The Department of Health and Human Services (HHS) announced a settlement on August 14, 2013, with Affinity Health Plan (Affinity), a not-for-profit managed care plan, which included a payment of $1,215,780, for a HIPAA security violation caused by Affinity’s failure to remove Electronic Protected Health Information (EPHI) from the hard drive of a leased photocopier that was returned to the leasing company.

As required by the Health Information Technology for Economic and Clinical Health Act (HITECH), Affinity notified HHS of the breach of unsecured EPHI in April 2010.  Affinity had been informed by CBS Evening News that a photocopier returned by Affinity to a leasing company contained EPHI on a hard drive.  CBS had purchased the copier in connection with an investigatory report.

HHS found that Affinity had 1) impermissibly disclosed EPHI of up to 344,579 individuals when it failed to properly erase photocopier hard drives prior to sending the photocopiers back to a leasing company; 2) failed to assess and identify the potential security risks and vulnerabilities of EPHI stored on the photocopier hard drives; and 3) failed to implement policies for the disposal of EPHI for those photocopier hard drives.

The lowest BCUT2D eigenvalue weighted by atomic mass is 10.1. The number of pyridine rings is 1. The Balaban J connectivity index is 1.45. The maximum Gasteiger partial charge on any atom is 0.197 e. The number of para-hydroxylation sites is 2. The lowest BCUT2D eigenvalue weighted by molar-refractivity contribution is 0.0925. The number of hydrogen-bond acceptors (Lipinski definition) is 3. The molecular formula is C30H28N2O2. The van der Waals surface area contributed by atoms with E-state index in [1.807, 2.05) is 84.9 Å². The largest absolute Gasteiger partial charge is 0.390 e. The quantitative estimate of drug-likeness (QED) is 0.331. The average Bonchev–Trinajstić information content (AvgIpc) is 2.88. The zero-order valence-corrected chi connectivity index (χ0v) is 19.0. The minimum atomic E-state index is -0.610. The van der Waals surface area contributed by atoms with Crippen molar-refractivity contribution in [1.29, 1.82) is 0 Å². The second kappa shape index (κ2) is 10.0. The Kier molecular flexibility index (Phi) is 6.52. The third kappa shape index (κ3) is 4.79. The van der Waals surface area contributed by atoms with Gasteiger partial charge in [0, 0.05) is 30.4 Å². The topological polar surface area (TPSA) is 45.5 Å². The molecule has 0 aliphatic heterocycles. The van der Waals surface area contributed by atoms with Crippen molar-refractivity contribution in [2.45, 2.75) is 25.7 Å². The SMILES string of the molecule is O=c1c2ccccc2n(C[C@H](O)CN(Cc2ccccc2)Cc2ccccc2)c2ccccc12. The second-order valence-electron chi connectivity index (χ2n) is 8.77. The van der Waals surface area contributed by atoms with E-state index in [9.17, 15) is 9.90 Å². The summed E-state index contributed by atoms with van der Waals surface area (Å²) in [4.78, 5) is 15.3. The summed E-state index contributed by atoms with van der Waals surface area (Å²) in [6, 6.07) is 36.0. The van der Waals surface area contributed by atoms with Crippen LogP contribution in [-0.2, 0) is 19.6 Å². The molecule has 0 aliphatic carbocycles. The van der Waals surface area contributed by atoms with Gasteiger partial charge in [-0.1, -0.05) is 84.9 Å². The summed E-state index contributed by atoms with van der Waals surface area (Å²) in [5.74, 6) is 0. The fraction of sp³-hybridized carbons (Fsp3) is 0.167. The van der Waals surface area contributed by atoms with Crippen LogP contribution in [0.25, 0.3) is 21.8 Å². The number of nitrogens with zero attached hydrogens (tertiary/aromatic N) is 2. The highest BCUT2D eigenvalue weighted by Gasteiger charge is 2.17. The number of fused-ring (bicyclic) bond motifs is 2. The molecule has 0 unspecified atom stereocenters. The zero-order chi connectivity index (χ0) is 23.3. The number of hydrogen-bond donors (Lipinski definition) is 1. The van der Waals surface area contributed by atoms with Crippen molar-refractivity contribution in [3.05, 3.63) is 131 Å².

In addition to the payment, Affinity entered into a Corrective Action Plan (CAP) with HHS, requiring Affinity to use its best efforts to retrieve all hard drives that were contained on photocopiers previously leased by the plan, safeguard all EPHI contained therein from impermissible disclosure, and provide HHS with written certification of the actions taken.  If Affinity is unable to retrieve the hard drives, it must provide HHS with documentation explaining its best efforts.  Within 30 days of signing the CAP, Affinity must conduct a comprehensive risk analysis of EPHI security risks and vulnerabilities that incorporates all of its controlled, owned or leased electronic equipment and systems, and develop a plan to address and mitigate any security risks and vulnerabilities found by this analysis.  The plan must be forwarded to HHS for review.  Affinity must include any HHS revisions to the plan and train staff members on any revised policies and procedures within 30 days of HHS approval.

Reminder: Wipe Personal Info from Hardware Before Recycling, Disposing or Returning

According to the Director of the Office for Civil Rights of HHS Leon Rodriguez, “HIPAA covered entities are required to undertake a careful risk analysis to understand the threats and vulnerabilities to individuals’ data, and have appropriate safeguards in place to protect this information.”  This case is a reminder to “[m]ake sure that all personal information is wiped from hardware before it’s recycled, thrown away or sent back to the leasing agent.”

© 2013 Perkins Coie LLP